Japan’s legacy pays off for Shiro Architects’ developer clients

Shiro Architects’ design principal Hiromi Lauren was schooled as an architect in Japan, and her introduction into its workplace at the height of the country’s 1980s economic miracle has cemented how Japan’s legacy pays off for Shiro Architects’ developer clients.

She says, “Everybody who goes to study architecture at university thinks they can do what they want when they come out.

“But I learnt the hard way, not once, but every day, that architects are never ‘helping’ the developer, as developers never think that way. Developers are always using architects, They are simply higher in the hierarchy, and in the bubble I was working 180 hours in overtime per month to satisfy banks and developers.”

It was a surprise subsequently to work at Harry Seidler and Associates in Sydney, whose approach to relationships contrasted strongly with those she’d become used to in her home country.

“When I came to Australia, I was spoiled by working for Harry, and from being a slave to the banks, I learned from him to become a respected architect, believing that if you think you can make beautiful, effective, economical buildings then everyone should agree with you.

“That was just Harry’s attitude, he had complete confidence.

“That discipline of being obedient to developers and the pressures they had imposed on them by their bankers was baked into my mind, but it wasn’t baked into Harry’s.”

I can see that when a developer has a concept and they are right … what is most important is that we use our skills to help them realise their concepts, as, most likely, they don’t have our skills

Hierarchy aside, the Japanese property industry has a structural concentration of wealth and power that also increases the pressure on its architects.

Most property in Japan was owned by a very small number of massive family companies, in a system known as “zaibatsu”, whose vertically integrated chain of command has now widely been superseded by the horizontal relationships of association and coordination characteristic of “keiretsu”.

The major keiretsu are each centered around a single bank, which lends money to keiretsu member companies and holds equity positions in the companies.

For architects, however, whether zaibatsu or keiretsu, the effect has proved the same.

Hiromi says, “Whenever you want to develop property, you need money. In theory, in Australia, you can go to any bank, can’t you?

“But in my experience, a Japanese developer doesn’t really have power like here.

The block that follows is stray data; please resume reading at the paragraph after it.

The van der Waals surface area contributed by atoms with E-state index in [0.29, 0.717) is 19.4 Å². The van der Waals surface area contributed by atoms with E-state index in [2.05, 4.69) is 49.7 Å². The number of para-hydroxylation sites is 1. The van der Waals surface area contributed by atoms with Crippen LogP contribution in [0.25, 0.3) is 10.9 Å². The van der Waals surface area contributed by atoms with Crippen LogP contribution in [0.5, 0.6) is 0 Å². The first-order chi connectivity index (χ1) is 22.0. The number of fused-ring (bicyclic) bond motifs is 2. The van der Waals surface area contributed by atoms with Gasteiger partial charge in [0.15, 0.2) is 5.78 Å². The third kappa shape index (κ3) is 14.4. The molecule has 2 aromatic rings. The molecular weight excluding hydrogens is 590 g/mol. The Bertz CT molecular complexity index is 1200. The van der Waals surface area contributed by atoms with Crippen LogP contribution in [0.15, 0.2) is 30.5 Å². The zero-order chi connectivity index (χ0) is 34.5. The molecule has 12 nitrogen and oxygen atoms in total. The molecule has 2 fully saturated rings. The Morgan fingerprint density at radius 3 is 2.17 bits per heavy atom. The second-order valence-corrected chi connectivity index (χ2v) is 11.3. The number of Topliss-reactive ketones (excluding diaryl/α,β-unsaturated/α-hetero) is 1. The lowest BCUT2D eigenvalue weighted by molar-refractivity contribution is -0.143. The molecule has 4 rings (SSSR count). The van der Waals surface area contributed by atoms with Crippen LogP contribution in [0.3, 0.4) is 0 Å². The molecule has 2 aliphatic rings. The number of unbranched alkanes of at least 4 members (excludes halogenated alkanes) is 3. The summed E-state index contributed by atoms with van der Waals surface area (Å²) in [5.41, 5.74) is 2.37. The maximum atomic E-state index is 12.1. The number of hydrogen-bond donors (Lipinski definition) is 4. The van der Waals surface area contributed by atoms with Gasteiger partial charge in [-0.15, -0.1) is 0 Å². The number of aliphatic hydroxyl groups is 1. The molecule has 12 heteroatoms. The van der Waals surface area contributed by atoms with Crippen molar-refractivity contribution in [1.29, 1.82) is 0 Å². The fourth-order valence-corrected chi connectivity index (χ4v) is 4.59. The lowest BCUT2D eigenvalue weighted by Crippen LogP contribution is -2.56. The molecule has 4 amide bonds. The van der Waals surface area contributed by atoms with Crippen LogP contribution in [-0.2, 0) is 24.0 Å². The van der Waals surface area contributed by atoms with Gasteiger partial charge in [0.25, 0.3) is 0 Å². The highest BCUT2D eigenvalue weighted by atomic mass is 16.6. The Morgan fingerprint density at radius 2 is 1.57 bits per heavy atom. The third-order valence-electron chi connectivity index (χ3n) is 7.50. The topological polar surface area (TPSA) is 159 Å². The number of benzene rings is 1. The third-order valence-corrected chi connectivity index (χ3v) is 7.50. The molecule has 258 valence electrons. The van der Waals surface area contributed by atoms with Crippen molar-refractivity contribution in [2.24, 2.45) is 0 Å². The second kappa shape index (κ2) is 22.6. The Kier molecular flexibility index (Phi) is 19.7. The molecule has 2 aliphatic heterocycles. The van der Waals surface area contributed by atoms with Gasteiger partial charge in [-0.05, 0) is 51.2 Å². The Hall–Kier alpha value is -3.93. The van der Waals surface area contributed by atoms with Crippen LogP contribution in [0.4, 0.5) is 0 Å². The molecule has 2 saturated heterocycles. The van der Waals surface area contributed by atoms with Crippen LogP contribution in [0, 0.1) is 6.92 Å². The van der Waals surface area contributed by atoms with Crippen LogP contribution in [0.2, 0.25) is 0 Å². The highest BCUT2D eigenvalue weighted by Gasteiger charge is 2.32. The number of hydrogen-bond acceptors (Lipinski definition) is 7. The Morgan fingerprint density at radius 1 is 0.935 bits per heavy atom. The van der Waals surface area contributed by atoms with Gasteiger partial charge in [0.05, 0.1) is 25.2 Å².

“First, developers are also tied in the keiretsu structure to one or other of those family banks. But then, even if they know what to do, if the bank doesn’t approve it, they can’t do it.

“Then, as keiretsu, every single beak the bank has will be stuck into your project to make sure its risk management is secure.

“The banks are experts in development feasibility studies but have a different view to the architects. They never care about the shape of a building, just the money.”

Because the need to design to optimise space to satisfy the needs of banks and developers is a first principle in her personal design discipline, Hiromi says, “I am lucky I have the skills that were baked into me back then, because now I am working for myself, I find I have a natural advantage.

“As in my work for Harry Seidler on North Apartments, when I squeezed in that extra apartment per floor, our edge is using the disciplines that were cooked into me under an incredibly high pressure system.

“I can see that when a developer has a concept and they are right, it is just our job to help them make money.

“We don’t have their knowledge of the trends they can see, but what is most important is that we use our skills to help them realise their concepts, as, most likely, they don’t have our skills.

“When we were in conversation recently with a developer working in Vietnam and we started showing them pretty things, he was saying we don’t want that, it’s just a cartoon.

“He was saying, there is a trend, there is a market and what we need are architects who can help satisfy it.

“I was able to talk back to him and to tell him that I know how to do exactly what he wanted because I have been trained like that.

“Because that is the principle under which I’ve worked my whole life, although it was different when I was working for Harry Seidler, I know how we can do it.”


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